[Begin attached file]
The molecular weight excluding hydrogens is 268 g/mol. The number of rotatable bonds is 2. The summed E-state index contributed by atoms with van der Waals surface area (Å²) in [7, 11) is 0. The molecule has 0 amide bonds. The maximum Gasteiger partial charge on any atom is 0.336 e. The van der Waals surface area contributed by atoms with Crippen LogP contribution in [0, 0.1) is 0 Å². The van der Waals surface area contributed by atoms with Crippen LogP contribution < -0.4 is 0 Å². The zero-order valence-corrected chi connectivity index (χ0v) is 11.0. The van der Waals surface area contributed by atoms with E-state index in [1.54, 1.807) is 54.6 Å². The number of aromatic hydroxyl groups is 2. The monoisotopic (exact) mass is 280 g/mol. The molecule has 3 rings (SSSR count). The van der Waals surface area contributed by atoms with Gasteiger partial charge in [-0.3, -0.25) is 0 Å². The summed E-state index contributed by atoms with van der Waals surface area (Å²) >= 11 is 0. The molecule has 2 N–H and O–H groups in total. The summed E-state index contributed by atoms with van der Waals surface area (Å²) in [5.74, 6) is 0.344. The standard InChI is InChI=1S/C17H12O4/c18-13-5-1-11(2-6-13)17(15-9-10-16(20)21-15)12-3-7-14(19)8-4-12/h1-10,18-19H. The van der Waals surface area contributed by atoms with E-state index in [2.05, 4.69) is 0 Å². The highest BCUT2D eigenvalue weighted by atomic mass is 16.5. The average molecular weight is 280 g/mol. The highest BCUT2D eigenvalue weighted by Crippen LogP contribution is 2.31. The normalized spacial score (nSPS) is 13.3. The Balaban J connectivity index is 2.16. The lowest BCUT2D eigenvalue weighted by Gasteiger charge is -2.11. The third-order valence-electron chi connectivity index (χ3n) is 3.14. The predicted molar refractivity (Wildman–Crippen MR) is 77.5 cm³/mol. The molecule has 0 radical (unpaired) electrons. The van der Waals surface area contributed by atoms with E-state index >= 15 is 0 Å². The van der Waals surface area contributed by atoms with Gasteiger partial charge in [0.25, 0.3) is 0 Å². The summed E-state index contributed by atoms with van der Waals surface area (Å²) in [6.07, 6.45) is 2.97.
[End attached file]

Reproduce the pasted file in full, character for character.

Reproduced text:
The molecular weight excluding hydrogens is 268 g/mol. The number of rotatable bonds is 2. The summed E-state index contributed by atoms with van der Waals surface area (Å²) in [7, 11) is 0. The molecule has 0 amide bonds. The maximum Gasteiger partial charge on any atom is 0.336 e. The van der Waals surface area contributed by atoms with Crippen LogP contribution in [0, 0.1) is 0 Å². The van der Waals surface area contributed by atoms with Crippen LogP contribution < -0.4 is 0 Å². The zero-order valence-corrected chi connectivity index (χ0v) is 11.0. The van der Waals surface area contributed by atoms with E-state index in [1.54, 1.807) is 54.6 Å². The number of aromatic hydroxyl groups is 2. The monoisotopic (exact) mass is 280 g/mol. The molecule has 3 rings (SSSR count). The van der Waals surface area contributed by atoms with Gasteiger partial charge in [-0.3, -0.25) is 0 Å². The summed E-state index contributed by atoms with van der Waals surface area (Å²) >= 11 is 0. The molecule has 2 N–H and O–H groups in total. The summed E-state index contributed by atoms with van der Waals surface area (Å²) in [5.74, 6) is 0.344. The standard InChI is InChI=1S/C17H12O4/c18-13-5-1-11(2-6-13)17(15-9-10-16(20)21-15)12-3-7-14(19)8-4-12/h1-10,18-19H. The van der Waals surface area contributed by atoms with E-state index in [2.05, 4.69) is 0 Å². The highest BCUT2D eigenvalue weighted by atomic mass is 16.5. The average molecular weight is 280 g/mol. The highest BCUT2D eigenvalue weighted by Crippen LogP contribution is 2.31. The normalized spacial score (nSPS) is 13.3. The Balaban J connectivity index is 2.16. The lowest BCUT2D eigenvalue weighted by Gasteiger charge is -2.11. The third-order valence-electron chi connectivity index (χ3n) is 3.14. The predicted molar refractivity (Wildman–Crippen MR) is 77.5 cm³/mol. The molecule has 0 radical (unpaired) electrons. The van der Waals surface area contributed by atoms with E-state index >= 15 is 0 Å². The van der Waals surface area contributed by atoms with Gasteiger partial charge in [0.25, 0.3) is 0 Å². The summed E-state index contributed by atoms with van der Waals surface area (Å²) in [6.07, 6.45) is 2.97.